The bottom flaps 22, 24 are folded inwardly along score lines SC13, SC15 until they lie in a common horizontal plane perpendicular to the vertical planes defined by the front and rear panels 19, 21. The floor subpanels 23, 25 are next folded inwardly along score lines SC14, SC16 until they lie in a common horizontal plane just below flaps 22, 24 and likewise perpendicular to side panels 18, 20. Tape strip 51 or other adhesive material is applied along the line defined by opposing edges 32, 33 of floor subpanels 23, 25 to secure the floor subpanels and bottom flaps in closed position, thereby forming the floor 46. Alternatively, staples or other attachment means may be used to secure the floor subpanels and bottom flaps in a closed position.

Preferably, before folding the top flaps and roof subpanels, a cat litter container 34 is lowered through the open top of the five-sided enclosure and positioned so that it lies flat against the cat box floor. The container is sized to substantially fill the parallelepiped-shaped space in the bottom of the enclosure, which space is defined by the floor 46, side panels 18, 20 and front and rear panels 19, 21. The bottom of the container may be adhered or otherwise secured to the bottom of the enclosure. Top flaps 12, 14 are folded inwardly along score lines SC1, SC3 until they lie in a common horizontal plane perpendicular to the vertical planes defined by rear panels 19, 21. Roof subpanels 13, 15 are folded inwardly along score lines SC2, SC4 until they lie in a common horizontal plane just overlying flaps 12, 14 and likewise perpendicular to side panels 18 and 20. Tape strip 52 or other adhesive material is applied along the line defined by opposing edges 35, 36 of roof subpanels 13, 15 to secure the roof subpanels and top flaps in a closed position, thereby forming roof 47, as shown in FIGS. 2, 3. Alternatively, staples or other attachment means may be used to secure the roof subpanels and top flaps in a closed position.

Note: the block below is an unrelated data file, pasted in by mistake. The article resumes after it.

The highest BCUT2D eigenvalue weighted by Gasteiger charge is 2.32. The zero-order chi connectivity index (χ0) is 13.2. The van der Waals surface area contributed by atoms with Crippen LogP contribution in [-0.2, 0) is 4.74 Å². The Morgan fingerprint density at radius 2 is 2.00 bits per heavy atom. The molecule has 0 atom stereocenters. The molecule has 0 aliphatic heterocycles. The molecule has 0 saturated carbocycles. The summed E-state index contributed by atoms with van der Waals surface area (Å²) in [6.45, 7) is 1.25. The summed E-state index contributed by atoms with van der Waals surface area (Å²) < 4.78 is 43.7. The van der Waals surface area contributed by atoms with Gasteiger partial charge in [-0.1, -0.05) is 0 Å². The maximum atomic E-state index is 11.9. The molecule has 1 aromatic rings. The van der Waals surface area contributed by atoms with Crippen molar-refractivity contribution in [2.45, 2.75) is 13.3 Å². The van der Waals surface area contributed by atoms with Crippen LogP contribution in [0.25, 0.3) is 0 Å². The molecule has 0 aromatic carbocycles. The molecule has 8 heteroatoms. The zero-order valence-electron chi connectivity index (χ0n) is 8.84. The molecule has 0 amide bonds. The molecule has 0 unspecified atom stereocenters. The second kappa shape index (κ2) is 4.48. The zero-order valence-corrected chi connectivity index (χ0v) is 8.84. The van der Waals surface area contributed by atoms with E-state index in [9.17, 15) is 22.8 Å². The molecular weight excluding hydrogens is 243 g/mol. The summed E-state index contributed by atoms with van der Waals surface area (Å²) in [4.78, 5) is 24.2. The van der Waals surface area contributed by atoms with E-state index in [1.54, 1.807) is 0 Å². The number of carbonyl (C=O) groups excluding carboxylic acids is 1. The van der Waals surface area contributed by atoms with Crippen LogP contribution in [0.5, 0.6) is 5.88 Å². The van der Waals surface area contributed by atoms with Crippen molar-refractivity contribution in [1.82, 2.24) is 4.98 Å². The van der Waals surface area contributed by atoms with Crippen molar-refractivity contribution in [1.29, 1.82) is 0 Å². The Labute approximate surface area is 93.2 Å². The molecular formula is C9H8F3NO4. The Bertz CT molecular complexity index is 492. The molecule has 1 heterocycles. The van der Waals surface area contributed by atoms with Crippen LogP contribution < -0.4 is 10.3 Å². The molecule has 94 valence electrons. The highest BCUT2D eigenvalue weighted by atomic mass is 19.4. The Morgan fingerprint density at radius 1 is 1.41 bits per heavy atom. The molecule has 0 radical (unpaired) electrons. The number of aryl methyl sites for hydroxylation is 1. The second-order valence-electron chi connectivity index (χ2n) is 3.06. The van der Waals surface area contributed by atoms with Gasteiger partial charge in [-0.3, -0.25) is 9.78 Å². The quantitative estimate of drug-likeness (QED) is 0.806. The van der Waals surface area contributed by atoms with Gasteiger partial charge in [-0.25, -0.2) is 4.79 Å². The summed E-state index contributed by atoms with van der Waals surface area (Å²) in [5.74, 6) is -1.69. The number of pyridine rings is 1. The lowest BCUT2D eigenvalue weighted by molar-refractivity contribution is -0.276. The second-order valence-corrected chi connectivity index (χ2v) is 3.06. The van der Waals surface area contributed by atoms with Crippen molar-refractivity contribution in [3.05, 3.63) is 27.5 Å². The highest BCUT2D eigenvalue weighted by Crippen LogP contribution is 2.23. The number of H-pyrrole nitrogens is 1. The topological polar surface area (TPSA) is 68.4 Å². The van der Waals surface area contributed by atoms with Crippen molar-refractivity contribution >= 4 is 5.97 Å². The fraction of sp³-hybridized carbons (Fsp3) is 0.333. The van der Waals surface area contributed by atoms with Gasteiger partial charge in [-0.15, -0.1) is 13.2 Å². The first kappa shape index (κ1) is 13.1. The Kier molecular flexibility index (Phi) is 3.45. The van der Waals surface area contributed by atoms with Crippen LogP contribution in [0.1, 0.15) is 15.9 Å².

It will be appreciated that the sequence of the above noted steps is not critical, and that the blank can be constructed or assembled in alternative ways to achieve a sturdy cat box having a pair of side walls, a front wall having a door, a rear wall, a roof and a floor.

COLLAPSING THE ILLUSTRATED CAT BOX

The cat box 10 is designed so that it can be conveniently shipped, marketed and discarded in collapsed form, as shown in FIG. 7. The cat box is collapsed by first pressing slightly inward at about the centers of front and rear panels 19, 21 so that front and rear subpanels are disposed to fold inwardly as downward pressure is applied from the roof of the box. The cat box can then be collapsed by applying gentle downward pressure on the roof 47. The accordion-type collapsing occurs by inward folding at perforated score lines P1, P2, P3a-b, P4a-b, P5, P6a-b and P7a-b. This folding action is facilitated by cut lines C1-C3 and door flap score lines SC19, SC20.